Alongside offshore oil, gas, wind and hydrogen, the North Sea could play host to space-based solar collectors under plans proposed by a UK technology developer.
UK-based Space Solar has plans to use solar power-gathering satellites in orbit, which would beam energy via radio waves to receiving stations on Earth.
Its proposals were lent government backing last week after a meeting between UK Business Secretary Grant Shapps and Saudi Arabian Space Commission chairman and communications minister Abdullah Al-Swaha, in which the firm was namechecked as part of a potential collaboration with the Kingdom on space-based solar power.
A statement from the Department for Business, Energy and Industrial Strategy said the collaboration would open “significant commercial opportunities for British businesses”, including between Space Solar and the developers of NEOM, Saudi Arabia’s desert city megaproject.
BEIS said the initial collaboration could see each nation committing significant investment into developing space based solar power (SBSP) in the coming years.
Space Solar’s vision comprises sending a kilometre-scale satellite into a high earth orbit. Using lightweight solar panels and a system of mirrors, it would concentrate sunlight onto panels, with electricity then converted into high frequency radio waves.
Power would be beamed to a receiving antenna on Earth, described by the company as “like a large net, strung out horizontally over an elliptical area occupying about 6 km x 13 km”.
In highly populated countries like the UK, Space Solar says “the best location for them is offshore, perhaps adjacent to offshore wind farms where they can pick up on the existing grid interconnections,” opening a potential avenue for large North sea developments.
In less densely populated countries collectors could also be placed on land, potentially with arable farming underneath.
(Reassuringly, its FAQ section also makes clear that the system “by design cannot be used as or converted into a weapon.”)
Speaking with The Times this week, the firm’s joint chief executive Sam Adlen said Saudi interest was piqued by the potential to redirect the array from the UK to another collector to help power Neom when needed, alongside the country’s wider interest in investing in “moonshot” technology.
“There’s a real partnership to be developed that can have a huge impact on the future of net zero, energy security and really help create an era-defining, new energy source,” he said.
Commenting on last week’s meeting Mr Shapps said: “Collaboration on a global scale is an essential part of realising the UK’s ambitions in science and innovation, which is why I am excited to be here in the Gulf – where we are now playing an integral role in influencing energy transition plans – to develop our bilateral relationship with a state so open to business, and with aspirations so grand.”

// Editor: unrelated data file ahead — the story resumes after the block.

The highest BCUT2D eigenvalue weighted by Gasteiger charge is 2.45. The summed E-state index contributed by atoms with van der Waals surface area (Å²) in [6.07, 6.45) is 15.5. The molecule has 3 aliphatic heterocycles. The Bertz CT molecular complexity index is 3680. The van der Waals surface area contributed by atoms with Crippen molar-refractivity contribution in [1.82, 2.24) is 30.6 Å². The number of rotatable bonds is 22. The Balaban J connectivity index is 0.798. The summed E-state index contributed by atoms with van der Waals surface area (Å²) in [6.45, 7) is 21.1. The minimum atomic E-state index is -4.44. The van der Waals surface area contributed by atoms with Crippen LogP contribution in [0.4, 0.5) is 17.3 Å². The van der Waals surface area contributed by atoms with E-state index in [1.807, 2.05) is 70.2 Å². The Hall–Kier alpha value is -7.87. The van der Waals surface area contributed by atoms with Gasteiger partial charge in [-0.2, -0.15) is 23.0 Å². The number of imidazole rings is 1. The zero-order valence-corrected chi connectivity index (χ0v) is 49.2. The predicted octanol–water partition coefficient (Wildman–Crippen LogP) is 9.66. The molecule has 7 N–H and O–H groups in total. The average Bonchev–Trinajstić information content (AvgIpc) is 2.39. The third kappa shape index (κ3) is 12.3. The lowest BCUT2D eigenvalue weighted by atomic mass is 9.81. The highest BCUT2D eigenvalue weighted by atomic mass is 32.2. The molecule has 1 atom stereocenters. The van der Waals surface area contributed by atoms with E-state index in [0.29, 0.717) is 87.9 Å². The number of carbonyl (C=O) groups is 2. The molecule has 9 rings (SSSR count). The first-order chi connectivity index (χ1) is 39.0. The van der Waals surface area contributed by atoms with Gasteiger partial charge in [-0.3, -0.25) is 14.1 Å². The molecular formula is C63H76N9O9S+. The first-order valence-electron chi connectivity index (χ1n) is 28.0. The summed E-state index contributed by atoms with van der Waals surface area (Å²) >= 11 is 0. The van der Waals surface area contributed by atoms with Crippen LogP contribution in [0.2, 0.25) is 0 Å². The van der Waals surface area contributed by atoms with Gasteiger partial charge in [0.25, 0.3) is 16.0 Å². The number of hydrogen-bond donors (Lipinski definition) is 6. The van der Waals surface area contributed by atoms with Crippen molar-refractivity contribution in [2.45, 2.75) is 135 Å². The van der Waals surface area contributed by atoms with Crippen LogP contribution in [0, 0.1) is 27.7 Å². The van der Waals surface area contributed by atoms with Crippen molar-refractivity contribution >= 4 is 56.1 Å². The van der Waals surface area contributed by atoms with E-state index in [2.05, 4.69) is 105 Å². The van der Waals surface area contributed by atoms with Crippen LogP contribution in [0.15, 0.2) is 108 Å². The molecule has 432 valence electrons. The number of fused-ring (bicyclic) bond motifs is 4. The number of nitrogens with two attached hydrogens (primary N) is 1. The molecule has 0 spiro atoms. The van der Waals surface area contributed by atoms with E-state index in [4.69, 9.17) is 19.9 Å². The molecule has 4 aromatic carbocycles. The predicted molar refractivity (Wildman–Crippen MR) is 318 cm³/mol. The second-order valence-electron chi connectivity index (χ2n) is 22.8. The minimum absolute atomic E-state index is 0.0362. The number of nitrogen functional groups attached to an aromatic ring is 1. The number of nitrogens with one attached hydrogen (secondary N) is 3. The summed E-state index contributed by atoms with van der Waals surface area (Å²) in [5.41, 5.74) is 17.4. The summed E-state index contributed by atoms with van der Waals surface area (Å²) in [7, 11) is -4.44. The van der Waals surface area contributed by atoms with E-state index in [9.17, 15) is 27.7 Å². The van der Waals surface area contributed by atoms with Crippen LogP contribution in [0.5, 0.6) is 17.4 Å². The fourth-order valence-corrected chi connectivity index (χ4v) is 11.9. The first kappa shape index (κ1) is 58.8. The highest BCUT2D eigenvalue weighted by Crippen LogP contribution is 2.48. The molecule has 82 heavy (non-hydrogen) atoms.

Despite the “moonshot” nature of the technology, Space Solar is confident that its project economics stack up. Given a geostationary satellite see the sun at almost all times, the company says the system could provide “continuous base load and dispatchable power, day and night all year round, irrespective of the weather.”
It notes that studies of space-based solar power economics claim that the Levelised Cost of Electricity (LCOE) could be around £50/MWh, making it competitive with some renewables, and considerably less than nuclear power.
Neither is the firm alone. The European Space Agency is developing its own development programme dubbed SOLARIS (shown in the video above), with the goal of establishing a bloc-wide approach for the nascent technology.
An assessment by Frazer-Nash Consultancy estimated it would cost around £17 billion to establish a first-of-its-kind commercial system in space, and around £3.6bn for a 2GW system thereafter – a sizable sum but one which compares more favourably than new nuclear power, Space Solar says.
The company has so far raised around £3.5 million to date, including funding from Neom and R&D funding from the UK Government, but has an initial plan for a trial project within six years which would provide around 6MW of power from a unit in low Earth orbit.